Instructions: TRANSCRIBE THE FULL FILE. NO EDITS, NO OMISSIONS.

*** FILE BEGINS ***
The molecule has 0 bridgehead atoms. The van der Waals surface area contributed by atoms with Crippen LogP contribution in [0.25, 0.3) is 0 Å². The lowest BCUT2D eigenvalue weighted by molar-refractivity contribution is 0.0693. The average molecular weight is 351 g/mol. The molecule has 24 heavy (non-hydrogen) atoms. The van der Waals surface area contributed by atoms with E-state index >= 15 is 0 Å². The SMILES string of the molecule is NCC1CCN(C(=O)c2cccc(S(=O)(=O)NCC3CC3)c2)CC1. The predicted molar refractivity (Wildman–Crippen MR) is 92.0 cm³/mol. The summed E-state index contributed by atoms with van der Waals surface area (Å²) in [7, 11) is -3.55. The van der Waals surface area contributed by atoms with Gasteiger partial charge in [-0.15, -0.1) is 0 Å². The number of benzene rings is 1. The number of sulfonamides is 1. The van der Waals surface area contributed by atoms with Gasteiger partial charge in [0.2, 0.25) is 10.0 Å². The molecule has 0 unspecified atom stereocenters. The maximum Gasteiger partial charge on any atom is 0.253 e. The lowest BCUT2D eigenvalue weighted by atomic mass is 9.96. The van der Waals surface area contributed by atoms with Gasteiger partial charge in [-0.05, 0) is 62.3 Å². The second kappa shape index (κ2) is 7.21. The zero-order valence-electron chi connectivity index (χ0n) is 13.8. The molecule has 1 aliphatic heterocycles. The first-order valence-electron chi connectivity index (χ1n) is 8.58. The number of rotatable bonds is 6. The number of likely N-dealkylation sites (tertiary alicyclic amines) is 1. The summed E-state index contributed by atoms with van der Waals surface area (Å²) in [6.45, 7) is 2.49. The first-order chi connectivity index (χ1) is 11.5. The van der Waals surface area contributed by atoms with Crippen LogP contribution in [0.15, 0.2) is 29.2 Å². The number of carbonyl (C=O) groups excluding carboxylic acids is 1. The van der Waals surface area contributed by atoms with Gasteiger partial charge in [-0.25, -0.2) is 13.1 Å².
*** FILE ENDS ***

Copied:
The molecule has 0 bridgehead atoms. The van der Waals surface area contributed by atoms with Crippen LogP contribution in [0.25, 0.3) is 0 Å². The lowest BCUT2D eigenvalue weighted by molar-refractivity contribution is 0.0693. The average molecular weight is 351 g/mol. The molecule has 24 heavy (non-hydrogen) atoms. The van der Waals surface area contributed by atoms with E-state index >= 15 is 0 Å². The SMILES string of the molecule is NCC1CCN(C(=O)c2cccc(S(=O)(=O)NCC3CC3)c2)CC1. The predicted molar refractivity (Wildman–Crippen MR) is 92.0 cm³/mol. The summed E-state index contributed by atoms with van der Waals surface area (Å²) in [7, 11) is -3.55. The van der Waals surface area contributed by atoms with Gasteiger partial charge in [-0.15, -0.1) is 0 Å². The number of benzene rings is 1. The number of sulfonamides is 1. The van der Waals surface area contributed by atoms with Gasteiger partial charge in [0.2, 0.25) is 10.0 Å². The molecule has 0 unspecified atom stereocenters. The maximum Gasteiger partial charge on any atom is 0.253 e. The lowest BCUT2D eigenvalue weighted by atomic mass is 9.96. The van der Waals surface area contributed by atoms with Gasteiger partial charge in [-0.05, 0) is 62.3 Å². The second kappa shape index (κ2) is 7.21. The zero-order valence-electron chi connectivity index (χ0n) is 13.8. The molecule has 1 aliphatic heterocycles. The first-order valence-electron chi connectivity index (χ1n) is 8.58. The number of rotatable bonds is 6. The number of likely N-dealkylation sites (tertiary alicyclic amines) is 1. The summed E-state index contributed by atoms with van der Waals surface area (Å²) in [6.45, 7) is 2.49. The first-order chi connectivity index (χ1) is 11.5. The van der Waals surface area contributed by atoms with Crippen LogP contribution in [0.15, 0.2) is 29.2 Å². The number of carbonyl (C=O) groups excluding carboxylic acids is 1. The van der Waals surface area contributed by atoms with Gasteiger partial charge in [-0.25, -0.2) is 13.1 Å².